Flick twirled the magnifying glass between her fingers. The brass handle was speckled with little marks and imperfections. There was a deep scrape close to the round lens, there were little scratches running down the slender, pen-like handle, and a dark smudge of something that refused to budge, no matter how often Flick cleaned it.
She looked over the little instrument, not through the glass itself for the moment, enjoying the anticipation. Looking through the magnifier was a treat to be savored.
She spun the handle quickly, tripping it through her fingers in a practiced movement that she’d spent far too many nights perfecting. She was lying on her bed, the pink glow from the agate slice on top of her old lamp lighting up the room in a way that reminded her of the gentle glow of a forest made of crystal and magic, a whole other world away. A world she had walked in.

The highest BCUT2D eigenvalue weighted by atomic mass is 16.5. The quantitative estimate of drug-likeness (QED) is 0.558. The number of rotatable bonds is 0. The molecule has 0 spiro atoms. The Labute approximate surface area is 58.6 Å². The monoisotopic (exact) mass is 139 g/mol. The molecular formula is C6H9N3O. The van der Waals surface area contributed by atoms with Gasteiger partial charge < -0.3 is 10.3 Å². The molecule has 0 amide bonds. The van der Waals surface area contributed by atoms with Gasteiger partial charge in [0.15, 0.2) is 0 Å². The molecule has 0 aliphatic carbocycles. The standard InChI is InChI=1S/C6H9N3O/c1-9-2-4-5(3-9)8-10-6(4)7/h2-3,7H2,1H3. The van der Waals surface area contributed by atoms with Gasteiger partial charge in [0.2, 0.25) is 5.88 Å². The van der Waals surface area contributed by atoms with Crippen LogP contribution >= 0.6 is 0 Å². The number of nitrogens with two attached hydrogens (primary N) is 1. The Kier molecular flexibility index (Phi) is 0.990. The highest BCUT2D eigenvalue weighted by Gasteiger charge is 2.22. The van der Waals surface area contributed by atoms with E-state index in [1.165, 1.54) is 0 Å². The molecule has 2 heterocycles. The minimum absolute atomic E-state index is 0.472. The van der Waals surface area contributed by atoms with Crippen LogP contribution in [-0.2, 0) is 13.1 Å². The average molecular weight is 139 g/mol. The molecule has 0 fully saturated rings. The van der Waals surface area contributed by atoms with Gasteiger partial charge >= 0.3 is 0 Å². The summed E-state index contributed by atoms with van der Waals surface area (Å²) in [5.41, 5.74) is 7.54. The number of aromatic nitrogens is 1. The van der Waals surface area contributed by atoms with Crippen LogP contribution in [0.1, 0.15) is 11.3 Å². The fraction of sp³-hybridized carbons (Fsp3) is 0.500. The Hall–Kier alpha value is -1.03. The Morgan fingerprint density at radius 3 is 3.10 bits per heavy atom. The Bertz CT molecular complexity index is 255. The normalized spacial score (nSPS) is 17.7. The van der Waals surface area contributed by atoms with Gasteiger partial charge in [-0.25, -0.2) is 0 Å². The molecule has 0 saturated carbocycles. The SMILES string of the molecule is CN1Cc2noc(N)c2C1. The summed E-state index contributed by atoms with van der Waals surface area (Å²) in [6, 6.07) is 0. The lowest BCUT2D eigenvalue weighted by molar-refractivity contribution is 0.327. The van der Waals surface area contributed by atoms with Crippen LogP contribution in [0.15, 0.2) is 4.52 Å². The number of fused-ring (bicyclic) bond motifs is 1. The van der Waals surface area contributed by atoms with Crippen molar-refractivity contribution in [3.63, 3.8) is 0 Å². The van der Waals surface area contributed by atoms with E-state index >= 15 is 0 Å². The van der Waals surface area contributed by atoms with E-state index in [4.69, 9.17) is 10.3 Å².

Flick closed her eyes and took a steadying breath. Then she raised the magnifying glass to her right eye, keeping her left closed. The first time she had tried this, lying on her bed, she had dropped the instrument on her head.
Because this was no ordinary magnifying glass. And Felicity Hudson was no ordinary person. The magnifying glass in Flick’s hand contained glass that came from another world, and the little instrument had been made by someone who knew the nature of the enchantment.
To look through it—if you had the right gift—was to see a hidden magic. Quite literally. And as Flick looked through it, she smiled.